Yet Once More: Verbal and Psychological Pattern in Milton

Yet Once More: Verbal and Psychological Pattern in Milton

Yet Once More: Verbal and Psychological Pattern in Milton

Yet Once More: Verbal and Psychological Pattern in Milton

Excerpt

Overwhelmingly much has been said about Milton's borrowings from others. Nothing, or next to nothing, has been said about his borrowings from himself. There is not even an article, not to say a book, on this subject. Inevitably, various editors, in the course of their annotations, have drawn attention to an occasional parallel, made here and there a cross- reference. The editions of Henry John Todd, in the nineteenth century, and Merritt Y. Hughes, in the twentieth, are especially valuable in this respect. Charles R. Sumner, in notes added to his translation of De Doctrina Christiana in the Bohn edition of the prose, pointed to numerous verbal parallels between that treatise and Milton's other works, especially Paradise Lost. The nearest to a collection in one place of various parallels has been the three columns on pages 1276-1277 of the Index to the Columbia Milton, and these are swelled by other than verbal parallels. Hundreds of Milton's repetitions have gone unrecorded and uncommented on; there has been no attempt to find the sum and assess it. The only general remark I have met with was made by Hugh C. H. Candy in the course of his special pleading, entitled Some Newly Discovered Stanzas written by John Milton on Engraved Scenes illustrating Ovid's "Metamorphoses", "he did in a sense plagiarize himself, as, in fact, Milton had rather a habit of doing." This is so to a degree unrealized by the commentators, as is evidenced not only by their silence but by the actual misstatements that some of them, and these not the least eminent, have let drop. I am not referring here to the assertion made by the latest of Milton's biographer-critics, Rex Warner: "He never repeated himself"; for I have no disposition to quarrel with the truth in that statement. But, as Mr. Warner himself points out, Milton's peculiar greatness lies in the extent to which he is a tension of opposites, and this means, among other things, that his critics can--and certainly they do--make opposing statements about him: that he is classical and that he is romantic, that he is . . .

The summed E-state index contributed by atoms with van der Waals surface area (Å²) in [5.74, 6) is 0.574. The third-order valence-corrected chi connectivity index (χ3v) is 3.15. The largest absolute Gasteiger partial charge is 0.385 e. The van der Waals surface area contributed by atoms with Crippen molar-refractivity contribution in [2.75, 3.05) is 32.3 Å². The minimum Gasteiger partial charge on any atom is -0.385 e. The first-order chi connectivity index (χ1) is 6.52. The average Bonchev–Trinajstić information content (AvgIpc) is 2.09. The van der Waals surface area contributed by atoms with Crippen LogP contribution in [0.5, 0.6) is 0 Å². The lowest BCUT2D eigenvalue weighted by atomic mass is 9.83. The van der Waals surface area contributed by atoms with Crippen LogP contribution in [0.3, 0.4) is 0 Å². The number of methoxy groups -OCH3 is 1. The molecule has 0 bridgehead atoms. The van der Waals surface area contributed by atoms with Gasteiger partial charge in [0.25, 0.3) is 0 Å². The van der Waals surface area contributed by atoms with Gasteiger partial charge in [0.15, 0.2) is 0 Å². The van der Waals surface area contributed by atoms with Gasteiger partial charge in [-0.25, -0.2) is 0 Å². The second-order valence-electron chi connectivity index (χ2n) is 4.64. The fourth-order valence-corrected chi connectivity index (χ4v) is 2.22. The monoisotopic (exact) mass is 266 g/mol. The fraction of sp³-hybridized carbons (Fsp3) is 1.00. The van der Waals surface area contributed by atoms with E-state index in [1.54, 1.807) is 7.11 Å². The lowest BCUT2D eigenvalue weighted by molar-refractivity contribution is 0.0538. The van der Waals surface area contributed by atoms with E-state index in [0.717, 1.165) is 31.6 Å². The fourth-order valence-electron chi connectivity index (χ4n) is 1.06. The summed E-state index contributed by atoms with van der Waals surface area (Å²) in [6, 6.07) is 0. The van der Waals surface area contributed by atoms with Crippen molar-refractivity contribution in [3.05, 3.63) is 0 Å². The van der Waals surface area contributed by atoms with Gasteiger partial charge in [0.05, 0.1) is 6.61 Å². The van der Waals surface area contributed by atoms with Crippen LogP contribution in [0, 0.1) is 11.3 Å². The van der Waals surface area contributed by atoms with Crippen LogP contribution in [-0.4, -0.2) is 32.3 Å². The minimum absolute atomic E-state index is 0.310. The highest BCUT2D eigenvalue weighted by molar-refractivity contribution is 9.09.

Search by... Author
Show... All Results Primary Sources Peer-reviewed

Oops!

An unknown error has occurred. Please click the button below to reload the page. If the problem persists, please try again in a little while.